The practice of abortion within the adolescent population is a particularly important issue in Latin America and the Caribbean because of its high incidence. Moreover, certain authors assume that this practice may continue to occur (as already described in Chapter 4 – Socio-demographic Profile of Women and Reasons for Resorting to Induced Abortion) in conditions unsafe for women’s life and health, particularly among the youngest with fewest resources, given the greater barriers to their accessing health services. Current reproductive health conditions for adolescents, conditions which include the events that surround pregnancy, are partly shaped by the forms of demographic and cultural transition experienced in countries in the region (Oliveira, 2000; United Nations Population Fund, 2000).
At the same time, several authors agree that pregnancy, abortion and parenthood are events that adolescents and young people should postpone and not experience until adulthood. This is due to the fact that adolescence (as it is conceived of nowadays, particularly in developed countries) is regarded as a transition stage between childhood and adulthood, during which one acquires knowledge, values and skills that prepare one to assume future responsibilities. It is during this stage that some of the problems and shortages affecting societies are most intensely expressed, such as social inequity, gender violence, and insufficient access to economic resources and health services. Adolescence is also the period of development of the personality and consolidation of the values that will define individuals’ sexual behaviors and attitudes as well as the degree of responsibility and independence they will achieve as adults. (Libertad and Reyes Díaz, 2003).
As Núñez points out (2001): “There is a great need to understand the sexuality of adolescents, particularly their own perceptions and beliefs about their bodies, the way they establish the first relationships between teenage men and women, the roles and responsibilities of each vis-à-vis pregnancy prevention, their attitudes towards various contraceptive methods and their future plans as a couple once they begin a sexual relationship. Inadequate understanding of these factors by many adolescent couples leads to unwanted pregnancy and often, abortion” (p.108).
The concept of “adolescence” is a “cultural construction subject to the variation of environments and contexts” (Villarreal, 1998, quoted in Guzmán et. al., 2001) that thus may be different depending on the particularities of each case. There are, for example, societies and groups, mainly in non-western cultures, in which girls and boys acquire adult obligations without undergoing what is commonly understood as adolescence. In these contexts, marriage and pregnancy among this population group are not regarded as undesirable. Adolescence pregnancy is not regarded as a problem in itself either, but rather the natural result of the lifestyle of the particular society.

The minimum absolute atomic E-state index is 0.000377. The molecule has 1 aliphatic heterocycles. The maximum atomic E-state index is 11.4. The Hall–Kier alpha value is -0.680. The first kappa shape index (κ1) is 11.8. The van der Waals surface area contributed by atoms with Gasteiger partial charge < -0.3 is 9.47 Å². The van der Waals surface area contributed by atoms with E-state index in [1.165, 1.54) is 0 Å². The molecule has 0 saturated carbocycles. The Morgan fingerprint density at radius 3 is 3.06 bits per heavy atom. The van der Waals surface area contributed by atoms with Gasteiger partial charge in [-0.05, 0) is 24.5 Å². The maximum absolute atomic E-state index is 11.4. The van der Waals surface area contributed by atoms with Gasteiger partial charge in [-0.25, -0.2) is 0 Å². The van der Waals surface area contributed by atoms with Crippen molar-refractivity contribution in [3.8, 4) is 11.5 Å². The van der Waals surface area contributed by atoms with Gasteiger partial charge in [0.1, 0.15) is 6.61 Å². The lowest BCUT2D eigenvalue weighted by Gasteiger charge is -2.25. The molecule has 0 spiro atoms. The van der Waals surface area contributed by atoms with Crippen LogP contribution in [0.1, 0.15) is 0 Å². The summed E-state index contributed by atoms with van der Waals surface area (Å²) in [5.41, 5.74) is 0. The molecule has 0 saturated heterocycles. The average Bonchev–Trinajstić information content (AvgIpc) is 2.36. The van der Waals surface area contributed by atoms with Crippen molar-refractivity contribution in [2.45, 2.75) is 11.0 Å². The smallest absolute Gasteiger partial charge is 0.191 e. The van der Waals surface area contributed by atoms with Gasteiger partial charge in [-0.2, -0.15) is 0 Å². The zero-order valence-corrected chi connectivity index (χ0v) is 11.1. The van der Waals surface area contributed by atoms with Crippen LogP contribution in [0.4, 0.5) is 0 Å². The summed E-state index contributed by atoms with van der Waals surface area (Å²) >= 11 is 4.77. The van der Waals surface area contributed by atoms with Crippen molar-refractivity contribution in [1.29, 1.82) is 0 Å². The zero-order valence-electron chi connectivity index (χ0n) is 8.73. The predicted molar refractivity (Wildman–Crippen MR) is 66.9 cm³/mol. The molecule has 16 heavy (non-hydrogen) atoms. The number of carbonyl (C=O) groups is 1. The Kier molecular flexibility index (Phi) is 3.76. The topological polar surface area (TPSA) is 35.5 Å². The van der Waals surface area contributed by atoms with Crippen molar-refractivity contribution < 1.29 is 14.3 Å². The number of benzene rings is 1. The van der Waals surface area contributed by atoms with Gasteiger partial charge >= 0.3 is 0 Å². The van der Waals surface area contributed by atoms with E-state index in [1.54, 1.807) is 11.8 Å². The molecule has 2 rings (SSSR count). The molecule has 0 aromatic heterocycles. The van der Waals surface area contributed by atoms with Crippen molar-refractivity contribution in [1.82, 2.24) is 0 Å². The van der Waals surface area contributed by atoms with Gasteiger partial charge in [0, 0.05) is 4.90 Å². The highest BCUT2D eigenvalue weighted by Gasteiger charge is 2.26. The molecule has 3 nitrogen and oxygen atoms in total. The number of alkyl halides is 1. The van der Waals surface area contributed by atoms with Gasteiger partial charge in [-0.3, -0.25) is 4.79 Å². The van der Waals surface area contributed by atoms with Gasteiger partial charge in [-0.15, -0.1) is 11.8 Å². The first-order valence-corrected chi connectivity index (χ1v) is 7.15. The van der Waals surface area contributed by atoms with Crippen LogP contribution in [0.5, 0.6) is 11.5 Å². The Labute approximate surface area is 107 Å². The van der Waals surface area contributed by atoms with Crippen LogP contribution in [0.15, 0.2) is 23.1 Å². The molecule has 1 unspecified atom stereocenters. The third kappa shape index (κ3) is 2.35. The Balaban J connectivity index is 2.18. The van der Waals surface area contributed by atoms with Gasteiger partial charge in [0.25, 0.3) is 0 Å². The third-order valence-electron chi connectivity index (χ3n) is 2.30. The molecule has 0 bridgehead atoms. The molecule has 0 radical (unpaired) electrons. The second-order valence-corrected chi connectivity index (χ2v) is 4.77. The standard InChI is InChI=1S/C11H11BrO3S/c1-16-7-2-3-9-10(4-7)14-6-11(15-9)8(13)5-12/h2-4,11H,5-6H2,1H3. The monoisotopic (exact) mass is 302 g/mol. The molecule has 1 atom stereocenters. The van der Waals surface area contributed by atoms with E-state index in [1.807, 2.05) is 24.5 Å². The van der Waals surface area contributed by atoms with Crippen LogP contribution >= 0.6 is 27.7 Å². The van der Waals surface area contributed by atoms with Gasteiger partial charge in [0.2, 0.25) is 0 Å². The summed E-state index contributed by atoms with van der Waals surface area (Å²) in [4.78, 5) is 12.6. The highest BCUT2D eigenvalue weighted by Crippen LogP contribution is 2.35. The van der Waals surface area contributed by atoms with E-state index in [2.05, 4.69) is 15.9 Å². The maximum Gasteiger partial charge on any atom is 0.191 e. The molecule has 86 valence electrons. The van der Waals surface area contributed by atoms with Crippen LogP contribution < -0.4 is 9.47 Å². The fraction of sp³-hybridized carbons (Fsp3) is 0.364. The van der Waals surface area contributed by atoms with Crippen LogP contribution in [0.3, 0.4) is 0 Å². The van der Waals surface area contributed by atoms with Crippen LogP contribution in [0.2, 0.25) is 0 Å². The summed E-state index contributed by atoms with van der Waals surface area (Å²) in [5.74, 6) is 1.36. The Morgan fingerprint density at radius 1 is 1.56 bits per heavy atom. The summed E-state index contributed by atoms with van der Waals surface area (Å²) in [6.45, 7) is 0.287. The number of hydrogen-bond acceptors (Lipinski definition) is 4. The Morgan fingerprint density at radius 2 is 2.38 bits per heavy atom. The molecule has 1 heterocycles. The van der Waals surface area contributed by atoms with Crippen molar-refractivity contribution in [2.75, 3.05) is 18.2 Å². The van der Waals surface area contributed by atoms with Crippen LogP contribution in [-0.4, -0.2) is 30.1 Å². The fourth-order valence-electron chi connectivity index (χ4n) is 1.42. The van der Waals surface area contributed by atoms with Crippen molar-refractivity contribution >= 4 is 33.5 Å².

The biological changes that take place during puberty –the stage during which a person acquires the capacity to reproduce– are inherent to each person. This period of life coincides with the culturally-constructed period of adolescence, which, for analytical and operative purposes is regarded as the age range from 10 to 19, or 15 to 19. Nevertheless, as mentioned earlier, adolescence can also be experienced in very different ways. For women, their situation regarding the trajectory of a pregnancy during this stage will depend in large part on whether they are legally or consensually married or not; their level of educational attainment, and whether they live alone or with their parents, relatives or other persons with whom they form social networks.
In a qualitative study on the influence of social networks among young women in urban areas in Mexico, the author states that the weaker the links between members of the social network to which a woman belongs, the less her chance of safely interrupting her pregnancy. The support she obtains from this network in the event of an abortion will also tend to be less. It usually happens, the author adds, that although a person may not approve of abortion, he may be willing to support a woman and help her to interrupt a pregnancy if he has an affective link with her. In her conclusions, the author points out that social networks are crucial in a context of clandestine abortion, but she also states that when a woman wants to resort to this practice, this support may be selective, due to the stigmatization and conservatism that influence the perception of abortion (Villa Torres, 2005)